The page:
Indonesia

PCO, China Radio Int’l ink cooperation deal

Pia Ranada
China's state-run radio broadcaster and the Philippines' government-owned media outfits agree to hold joint training sessions and cooperate in news gathering to improve their coverage of major events in their countries

DEAL SEALED. PCO Undersecretary Noel Puyat and Assistant Secretary Marie Banaag propose a toast to the officials of China Radio International led by its president, Wang Gengnian, after their MOA signing on February 14, 2017. Photo by Alfred Frias/Presidential Photo

MANILA, Philippines – The Philippines’ Presidential Communications Office (PCO) and China’s state-owned international radio broadcaster signed an agreement to hold training sessions and to share content.

Officials of the PCO and China Radio International (CRI) signed the memorandum of agreement at the Philippine Information Agency in Quezon City on Tuesday, February 14.

The CRI also signed separate memoranda of understanding with 3 state-owned media groups – PTV, Radyo ng Bayan, and the Philippine News Agency.

The signing of the deals comes months after the PCO and China’s State Council Information Office signed a MOA on news and information exchange, and training. The deal was among 12 signed during President Rodrigo Duterte’s state visit to China in October 2016.

The visit led to the “full recovery” of ties between China and the Philippines and paved the way for other forms of cooperation, for instance, in infrastructure and acquisition of defense equipment.

Knowledge-sharing, joint interviews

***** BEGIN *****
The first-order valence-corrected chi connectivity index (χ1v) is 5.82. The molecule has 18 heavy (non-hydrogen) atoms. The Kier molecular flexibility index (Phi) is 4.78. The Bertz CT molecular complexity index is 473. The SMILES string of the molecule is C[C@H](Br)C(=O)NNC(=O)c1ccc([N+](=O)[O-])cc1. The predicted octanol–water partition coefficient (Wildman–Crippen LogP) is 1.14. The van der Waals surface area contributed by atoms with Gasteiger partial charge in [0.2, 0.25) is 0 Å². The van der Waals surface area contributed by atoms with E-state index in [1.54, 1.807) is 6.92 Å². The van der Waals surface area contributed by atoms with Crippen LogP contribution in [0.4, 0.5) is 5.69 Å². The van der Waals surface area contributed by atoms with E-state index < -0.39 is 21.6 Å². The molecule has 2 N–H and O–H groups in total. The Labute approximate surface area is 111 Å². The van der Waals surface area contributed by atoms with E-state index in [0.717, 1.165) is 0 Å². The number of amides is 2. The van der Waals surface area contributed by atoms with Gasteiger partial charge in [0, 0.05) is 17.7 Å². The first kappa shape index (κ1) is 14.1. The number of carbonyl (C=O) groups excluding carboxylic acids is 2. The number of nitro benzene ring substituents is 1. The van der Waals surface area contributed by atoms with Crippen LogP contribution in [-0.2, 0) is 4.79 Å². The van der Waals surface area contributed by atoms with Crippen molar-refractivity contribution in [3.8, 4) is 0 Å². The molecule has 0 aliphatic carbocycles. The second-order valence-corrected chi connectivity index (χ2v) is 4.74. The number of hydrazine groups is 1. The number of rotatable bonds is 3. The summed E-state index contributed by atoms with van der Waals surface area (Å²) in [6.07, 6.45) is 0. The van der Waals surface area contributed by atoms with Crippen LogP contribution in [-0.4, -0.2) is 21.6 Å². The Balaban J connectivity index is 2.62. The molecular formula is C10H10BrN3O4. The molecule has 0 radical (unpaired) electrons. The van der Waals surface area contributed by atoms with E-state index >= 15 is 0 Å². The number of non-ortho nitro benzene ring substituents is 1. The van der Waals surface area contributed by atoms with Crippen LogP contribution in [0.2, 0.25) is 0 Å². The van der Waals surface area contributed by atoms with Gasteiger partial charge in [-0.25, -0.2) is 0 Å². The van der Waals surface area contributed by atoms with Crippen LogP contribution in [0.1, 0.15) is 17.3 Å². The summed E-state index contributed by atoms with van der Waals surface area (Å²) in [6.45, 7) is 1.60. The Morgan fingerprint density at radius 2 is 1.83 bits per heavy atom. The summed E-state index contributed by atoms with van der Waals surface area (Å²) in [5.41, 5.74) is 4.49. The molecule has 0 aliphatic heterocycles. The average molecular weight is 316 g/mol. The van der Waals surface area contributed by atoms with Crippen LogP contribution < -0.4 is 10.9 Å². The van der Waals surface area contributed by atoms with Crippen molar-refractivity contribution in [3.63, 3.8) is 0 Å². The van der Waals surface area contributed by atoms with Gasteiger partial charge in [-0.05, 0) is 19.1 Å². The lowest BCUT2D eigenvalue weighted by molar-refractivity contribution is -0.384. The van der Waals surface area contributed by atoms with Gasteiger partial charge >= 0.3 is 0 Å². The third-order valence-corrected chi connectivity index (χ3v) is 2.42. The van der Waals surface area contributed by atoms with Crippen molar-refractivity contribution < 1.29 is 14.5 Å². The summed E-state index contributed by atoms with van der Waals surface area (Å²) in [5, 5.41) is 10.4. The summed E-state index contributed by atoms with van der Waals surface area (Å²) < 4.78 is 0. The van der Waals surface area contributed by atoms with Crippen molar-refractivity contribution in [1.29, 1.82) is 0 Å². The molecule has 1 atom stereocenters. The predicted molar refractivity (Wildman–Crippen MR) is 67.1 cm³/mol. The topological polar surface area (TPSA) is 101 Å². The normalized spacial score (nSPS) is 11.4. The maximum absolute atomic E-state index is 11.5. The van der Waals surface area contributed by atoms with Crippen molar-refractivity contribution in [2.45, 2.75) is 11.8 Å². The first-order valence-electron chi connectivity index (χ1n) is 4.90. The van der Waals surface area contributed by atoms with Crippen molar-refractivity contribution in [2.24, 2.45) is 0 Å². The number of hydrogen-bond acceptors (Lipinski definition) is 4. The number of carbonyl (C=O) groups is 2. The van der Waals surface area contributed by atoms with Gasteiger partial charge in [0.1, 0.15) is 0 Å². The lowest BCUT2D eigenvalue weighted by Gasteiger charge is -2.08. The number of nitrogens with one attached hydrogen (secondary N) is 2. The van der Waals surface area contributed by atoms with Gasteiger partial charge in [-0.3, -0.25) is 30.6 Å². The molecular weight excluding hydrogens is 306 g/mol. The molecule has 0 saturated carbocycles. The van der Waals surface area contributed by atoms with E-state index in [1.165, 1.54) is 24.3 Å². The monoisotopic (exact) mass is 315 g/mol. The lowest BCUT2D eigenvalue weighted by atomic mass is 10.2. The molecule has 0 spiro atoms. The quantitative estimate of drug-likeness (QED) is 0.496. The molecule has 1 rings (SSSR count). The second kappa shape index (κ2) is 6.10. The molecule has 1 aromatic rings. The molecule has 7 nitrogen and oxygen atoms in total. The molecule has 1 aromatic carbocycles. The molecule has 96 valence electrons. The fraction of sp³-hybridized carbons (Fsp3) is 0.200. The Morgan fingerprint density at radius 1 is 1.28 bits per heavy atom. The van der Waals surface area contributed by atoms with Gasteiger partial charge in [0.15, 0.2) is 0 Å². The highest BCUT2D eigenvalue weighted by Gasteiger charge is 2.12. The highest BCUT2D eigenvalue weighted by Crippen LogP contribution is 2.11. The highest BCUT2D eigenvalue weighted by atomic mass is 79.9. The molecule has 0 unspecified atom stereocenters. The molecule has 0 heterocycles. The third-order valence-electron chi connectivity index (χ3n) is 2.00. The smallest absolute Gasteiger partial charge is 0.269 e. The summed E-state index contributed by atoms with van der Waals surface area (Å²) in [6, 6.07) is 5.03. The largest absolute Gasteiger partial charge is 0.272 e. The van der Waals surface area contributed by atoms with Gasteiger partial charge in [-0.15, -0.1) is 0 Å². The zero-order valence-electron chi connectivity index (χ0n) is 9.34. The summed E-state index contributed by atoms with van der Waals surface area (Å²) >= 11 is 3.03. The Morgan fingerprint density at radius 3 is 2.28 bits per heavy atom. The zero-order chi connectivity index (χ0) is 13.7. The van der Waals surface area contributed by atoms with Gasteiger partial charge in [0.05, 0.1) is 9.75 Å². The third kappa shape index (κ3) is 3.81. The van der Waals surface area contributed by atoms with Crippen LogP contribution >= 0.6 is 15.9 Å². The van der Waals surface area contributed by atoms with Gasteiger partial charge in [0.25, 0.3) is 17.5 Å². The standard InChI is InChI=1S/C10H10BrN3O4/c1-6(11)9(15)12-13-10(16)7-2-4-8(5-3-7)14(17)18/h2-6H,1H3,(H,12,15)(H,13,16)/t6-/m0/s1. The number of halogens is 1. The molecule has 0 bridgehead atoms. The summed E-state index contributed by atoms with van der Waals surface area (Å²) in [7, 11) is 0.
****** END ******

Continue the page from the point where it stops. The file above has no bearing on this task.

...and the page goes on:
Undersecretary Noel Puyat and Assistant Secretary Marie Banaag represented the PCO at the signing ceremony, while CRI president Wang Gengnian represented the other side.

The two agencies agreed on cooperation between CRI and Philippine government-run media outfits, all overseen by the PCO.

CRI and these media organizations agreed to share knowledge and best practices through visiting mechanisms and staff exchange programs. CRI can also hire Filipino staff members from the government media outlets.

Both CRI and the PCO’s affiliated media outfits agreed to conduct “news production related” training for the other party’s staff that could last from 3 months to a year, with expenses to be discussed by both parties.

There will also be sharing of content between the two agencies as a result of the MOA.

CRI and the PCO agreed to use each other’s copyrighted material as long as the user acknowledges the source in its reports and programs.

For urgent and major events in the Philippines and China, the two agencies agreed to assist each other in information gathering by conducting joint interviews online, on-air, or via phone call.

Under the MOA, the PCO will assist CRI in its bid to put up its first Philippine bureau.

CRI broadcasts and maintains online sites in different languages, including Filipino. According to CRI Online Filipino, CRI has been airing its half-hour “Serbisyo Filipino” Filipino-language program since October 30, 1965. – Rappler.com

Pia Ranada

Pia Ranada is a senior reporter for Rappler covering Philippine politics and environmental issues. For tips and story suggestions, email her at pia.ranada@rappler.com.